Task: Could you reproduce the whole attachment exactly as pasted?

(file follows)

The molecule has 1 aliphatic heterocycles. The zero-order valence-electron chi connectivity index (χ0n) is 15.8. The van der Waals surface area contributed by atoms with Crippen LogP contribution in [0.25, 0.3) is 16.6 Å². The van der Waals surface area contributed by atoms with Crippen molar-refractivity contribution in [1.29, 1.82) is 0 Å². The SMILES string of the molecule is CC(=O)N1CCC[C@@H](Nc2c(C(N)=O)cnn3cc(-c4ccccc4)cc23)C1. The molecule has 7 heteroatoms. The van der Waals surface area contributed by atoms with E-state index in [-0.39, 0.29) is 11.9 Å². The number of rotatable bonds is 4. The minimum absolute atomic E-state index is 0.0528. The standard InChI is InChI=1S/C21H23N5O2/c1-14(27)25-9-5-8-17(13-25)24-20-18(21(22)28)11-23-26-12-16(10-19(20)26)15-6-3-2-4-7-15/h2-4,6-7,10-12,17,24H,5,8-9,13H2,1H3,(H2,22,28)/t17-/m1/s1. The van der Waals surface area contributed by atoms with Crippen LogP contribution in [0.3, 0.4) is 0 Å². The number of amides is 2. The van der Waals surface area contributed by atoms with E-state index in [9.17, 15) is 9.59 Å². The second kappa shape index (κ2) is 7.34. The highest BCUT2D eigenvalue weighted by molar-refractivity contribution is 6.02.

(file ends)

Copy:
The molecule has 1 aliphatic heterocycles. The zero-order valence-electron chi connectivity index (χ0n) is 15.8. The van der Waals surface area contributed by atoms with Crippen LogP contribution in [0.25, 0.3) is 16.6 Å². The van der Waals surface area contributed by atoms with Crippen molar-refractivity contribution in [1.29, 1.82) is 0 Å². The SMILES string of the molecule is CC(=O)N1CCC[C@@H](Nc2c(C(N)=O)cnn3cc(-c4ccccc4)cc23)C1. The molecule has 7 heteroatoms. The van der Waals surface area contributed by atoms with E-state index in [-0.39, 0.29) is 11.9 Å². The number of rotatable bonds is 4. The minimum absolute atomic E-state index is 0.0528. The standard InChI is InChI=1S/C21H23N5O2/c1-14(27)25-9-5-8-17(13-25)24-20-18(21(22)28)11-23-26-12-16(10-19(20)26)15-6-3-2-4-7-15/h2-4,6-7,10-12,17,24H,5,8-9,13H2,1H3,(H2,22,28)/t17-/m1/s1. The van der Waals surface area contributed by atoms with Crippen LogP contribution in [0.3, 0.4) is 0 Å². The number of amides is 2. The van der Waals surface area contributed by atoms with E-state index in [9.17, 15) is 9.59 Å². The second kappa shape index (κ2) is 7.34. The highest BCUT2D eigenvalue weighted by molar-refractivity contribution is 6.02.